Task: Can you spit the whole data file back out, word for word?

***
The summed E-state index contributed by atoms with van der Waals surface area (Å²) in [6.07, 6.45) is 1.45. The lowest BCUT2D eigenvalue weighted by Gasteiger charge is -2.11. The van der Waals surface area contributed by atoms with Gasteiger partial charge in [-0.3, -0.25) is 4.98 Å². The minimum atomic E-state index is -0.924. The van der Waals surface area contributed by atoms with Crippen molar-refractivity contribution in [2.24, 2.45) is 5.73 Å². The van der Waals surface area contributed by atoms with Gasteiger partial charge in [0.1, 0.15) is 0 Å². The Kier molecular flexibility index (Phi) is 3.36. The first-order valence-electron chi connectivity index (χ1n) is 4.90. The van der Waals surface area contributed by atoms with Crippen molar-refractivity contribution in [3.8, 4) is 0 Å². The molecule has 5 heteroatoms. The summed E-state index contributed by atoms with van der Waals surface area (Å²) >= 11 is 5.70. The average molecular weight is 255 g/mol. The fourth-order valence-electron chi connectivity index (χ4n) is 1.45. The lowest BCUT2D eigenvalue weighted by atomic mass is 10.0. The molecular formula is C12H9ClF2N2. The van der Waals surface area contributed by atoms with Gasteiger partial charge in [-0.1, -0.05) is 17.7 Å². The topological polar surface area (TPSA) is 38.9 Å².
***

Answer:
The summed E-state index contributed by atoms with van der Waals surface area (Å²) in [6.07, 6.45) is 1.45. The lowest BCUT2D eigenvalue weighted by Gasteiger charge is -2.11. The van der Waals surface area contributed by atoms with Gasteiger partial charge in [-0.3, -0.25) is 4.98 Å². The minimum atomic E-state index is -0.924. The van der Waals surface area contributed by atoms with Crippen molar-refractivity contribution in [2.24, 2.45) is 5.73 Å². The van der Waals surface area contributed by atoms with Gasteiger partial charge in [0.1, 0.15) is 0 Å². The Kier molecular flexibility index (Phi) is 3.36. The first-order valence-electron chi connectivity index (χ1n) is 4.90. The van der Waals surface area contributed by atoms with Crippen molar-refractivity contribution in [3.8, 4) is 0 Å². The molecule has 5 heteroatoms. The summed E-state index contributed by atoms with van der Waals surface area (Å²) >= 11 is 5.70. The average molecular weight is 255 g/mol. The fourth-order valence-electron chi connectivity index (χ4n) is 1.45. The lowest BCUT2D eigenvalue weighted by atomic mass is 10.0. The molecular formula is C12H9ClF2N2. The van der Waals surface area contributed by atoms with Gasteiger partial charge in [-0.1, -0.05) is 17.7 Å². The topological polar surface area (TPSA) is 38.9 Å².